The Hard Problem of Consciousness – David Chalmers on The Artificial Intelligence Podcast, Hosted By Lex Fridman

Check out The Artificial Intelligence Podcast Episode Page & Show Notes

Key Takeaways

  • David doesn’t rule out the fact that we’re living in a simulation
    • After all, if a simulation were designed well enough, it’d be indistinguishable from a non-simulated reality
  • The different types of consciousness:
    • Access consciousness: being able to access information from your mind
    • Reflective consciousness: being able to think about yourself
    • Phenomenal consciousness: the subjective experience that we’re feeling anything at all
  • You don’t need universal consciousness (God) to give the world meaning when you have local consciousness (yourself) to give the world meaning (but without consciousness, life has no meaning)
    • “Consciousness is the source, in my view, of the meaning of life, but I wouldn’t say consciousness itself is the meaning of life. What’s meaningful in life is basically what we find meaningful or what we experience as meaningful.” – David Chalmers
  • “The meaning of life is where you find it” – David Chalmers

Intro

  • David Chalmers is an Australian philosopher and cognitive scientist specializing in the philosophy of mind and language
  • Host: Lex Fridman (@lexfridman)

Books Mentioned

Are We Living in A Simulation?

  • “I don’t rule it out” – David Chalmers
    • If a simulation were designed well enough, it would be indistinguishable from a non-simulated reality
      • Even evidence of a nonsimulation could be simulated!
  • The way we experience the world is an over-simplified version of what’s actually happening
    • (There are atoms, quantum waves functions, and superstrings that we don’t see)
  • There’s no reason for a universe that’s simulating our universe to be similar to ours
  • Humans, as a species, only recently became advanced enough to develop language and culture
    • We’re just at the beginning of that on the evolutionary threshold … We’re just at the very beginning for what’s possible.” – David Chalmers
  • One theory: A superintelligence species created our universe as a simulation for entertainment, much like we currently watch Netflix for entertainment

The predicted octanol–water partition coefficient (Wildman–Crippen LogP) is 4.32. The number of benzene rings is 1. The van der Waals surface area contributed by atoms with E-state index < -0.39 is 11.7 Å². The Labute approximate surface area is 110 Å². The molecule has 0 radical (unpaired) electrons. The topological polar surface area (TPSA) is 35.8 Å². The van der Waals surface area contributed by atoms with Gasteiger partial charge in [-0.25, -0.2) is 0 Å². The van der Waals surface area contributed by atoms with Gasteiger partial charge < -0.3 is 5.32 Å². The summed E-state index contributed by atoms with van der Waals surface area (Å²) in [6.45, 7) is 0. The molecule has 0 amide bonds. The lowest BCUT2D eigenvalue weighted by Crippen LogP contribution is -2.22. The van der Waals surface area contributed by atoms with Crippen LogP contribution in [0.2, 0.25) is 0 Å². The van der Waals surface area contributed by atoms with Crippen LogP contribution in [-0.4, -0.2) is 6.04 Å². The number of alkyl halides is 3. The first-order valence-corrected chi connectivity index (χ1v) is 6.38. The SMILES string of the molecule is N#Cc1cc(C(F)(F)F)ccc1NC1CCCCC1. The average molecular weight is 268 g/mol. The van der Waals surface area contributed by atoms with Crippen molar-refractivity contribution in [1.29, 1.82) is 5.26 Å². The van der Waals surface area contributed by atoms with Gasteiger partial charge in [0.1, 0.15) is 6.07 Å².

• Another theory: This superintelligence species creates simulations for enjoyment, just as humans create babies
  • Pondering further, if we’re talking simulations, it has to be easier to simulate the brain than the universe as a whole (because the brain is part of the universe)
    • A question to think about: If you simulated the brain, would you get all the things that come with it (i..e, consciousness, thinking, free will, etc.)?
      • David says yes
        • (It’s important to note that, as advanced as humans are, we still don’t understand consciousness)
  • Or… Perhaps our lives are just a super complex dream in the next universe!

Virtual Reality (VR)

  • “Right now, in virtual worlds, the mind is somehow outside the world, but you could imagine, in the future, once we develop serious AI—artificial general intelligence—then we could come to enter virtual worlds with enough sophistication to allow one to actually stimulate a brain”David Chalmers
  • Video games are already quite immersive—people feel as if they’re in another world; this feeling will only get stronger
  • When people play video games (whether VR is involved or not) they tend to adopt different character avatars and personalities
    • People will likely adopt different genders, races, and social backgrounds virtual worlds become more popular

What is Consciousness?

  • “The kind of consciousness that I’m interested in is basically subjective experience—what it feels like from the inside to be a human being”David Chalmers
  • Different types of consciousness:
    • Access consciousness: being able to access information from your mind
    • Reflective consciousness: being able to think about yourself
    • Phenomenal consciousness: the subjective experience that we’re feeling anything at all